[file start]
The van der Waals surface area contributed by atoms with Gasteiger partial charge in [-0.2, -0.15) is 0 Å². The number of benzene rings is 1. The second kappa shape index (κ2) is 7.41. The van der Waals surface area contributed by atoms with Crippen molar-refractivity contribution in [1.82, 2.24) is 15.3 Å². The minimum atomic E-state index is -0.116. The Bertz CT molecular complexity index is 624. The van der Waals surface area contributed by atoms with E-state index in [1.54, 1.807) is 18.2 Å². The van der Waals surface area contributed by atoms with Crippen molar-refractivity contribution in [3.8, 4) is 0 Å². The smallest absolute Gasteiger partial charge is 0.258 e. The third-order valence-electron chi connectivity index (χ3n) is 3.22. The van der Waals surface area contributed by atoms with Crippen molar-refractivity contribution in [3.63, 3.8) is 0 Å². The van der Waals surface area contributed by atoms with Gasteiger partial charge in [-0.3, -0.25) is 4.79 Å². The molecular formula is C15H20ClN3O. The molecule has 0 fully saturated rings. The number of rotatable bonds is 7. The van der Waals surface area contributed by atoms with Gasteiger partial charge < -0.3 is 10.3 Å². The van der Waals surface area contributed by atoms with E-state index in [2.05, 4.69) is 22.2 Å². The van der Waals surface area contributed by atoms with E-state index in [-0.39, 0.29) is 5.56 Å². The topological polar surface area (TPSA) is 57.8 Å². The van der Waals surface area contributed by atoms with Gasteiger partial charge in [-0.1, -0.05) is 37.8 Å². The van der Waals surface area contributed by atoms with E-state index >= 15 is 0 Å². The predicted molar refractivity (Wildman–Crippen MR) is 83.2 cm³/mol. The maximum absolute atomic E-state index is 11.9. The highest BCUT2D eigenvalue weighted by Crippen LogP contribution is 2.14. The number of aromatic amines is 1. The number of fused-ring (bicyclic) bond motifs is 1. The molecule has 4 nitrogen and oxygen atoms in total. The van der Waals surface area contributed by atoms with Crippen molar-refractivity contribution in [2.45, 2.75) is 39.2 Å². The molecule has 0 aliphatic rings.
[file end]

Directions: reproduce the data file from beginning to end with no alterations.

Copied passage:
The van der Waals surface area contributed by atoms with Gasteiger partial charge in [-0.2, -0.15) is 0 Å². The number of benzene rings is 1. The second kappa shape index (κ2) is 7.41. The van der Waals surface area contributed by atoms with Crippen molar-refractivity contribution in [1.82, 2.24) is 15.3 Å². The minimum atomic E-state index is -0.116. The Bertz CT molecular complexity index is 624. The van der Waals surface area contributed by atoms with E-state index in [1.54, 1.807) is 18.2 Å². The van der Waals surface area contributed by atoms with Crippen molar-refractivity contribution in [3.8, 4) is 0 Å². The smallest absolute Gasteiger partial charge is 0.258 e. The third-order valence-electron chi connectivity index (χ3n) is 3.22. The van der Waals surface area contributed by atoms with Crippen molar-refractivity contribution in [3.63, 3.8) is 0 Å². The van der Waals surface area contributed by atoms with Gasteiger partial charge in [-0.3, -0.25) is 4.79 Å². The molecular formula is C15H20ClN3O. The molecule has 0 fully saturated rings. The number of rotatable bonds is 7. The van der Waals surface area contributed by atoms with Gasteiger partial charge < -0.3 is 10.3 Å². The van der Waals surface area contributed by atoms with E-state index in [2.05, 4.69) is 22.2 Å². The van der Waals surface area contributed by atoms with E-state index in [-0.39, 0.29) is 5.56 Å². The topological polar surface area (TPSA) is 57.8 Å². The van der Waals surface area contributed by atoms with Gasteiger partial charge in [-0.1, -0.05) is 37.8 Å². The van der Waals surface area contributed by atoms with E-state index >= 15 is 0 Å². The predicted molar refractivity (Wildman–Crippen MR) is 83.2 cm³/mol. The maximum absolute atomic E-state index is 11.9. The highest BCUT2D eigenvalue weighted by Crippen LogP contribution is 2.14. The number of aromatic amines is 1. The number of fused-ring (bicyclic) bond motifs is 1. The molecule has 4 nitrogen and oxygen atoms in total. The van der Waals surface area contributed by atoms with Crippen molar-refractivity contribution in [2.45, 2.75) is 39.2 Å². The molecule has 0 aliphatic rings.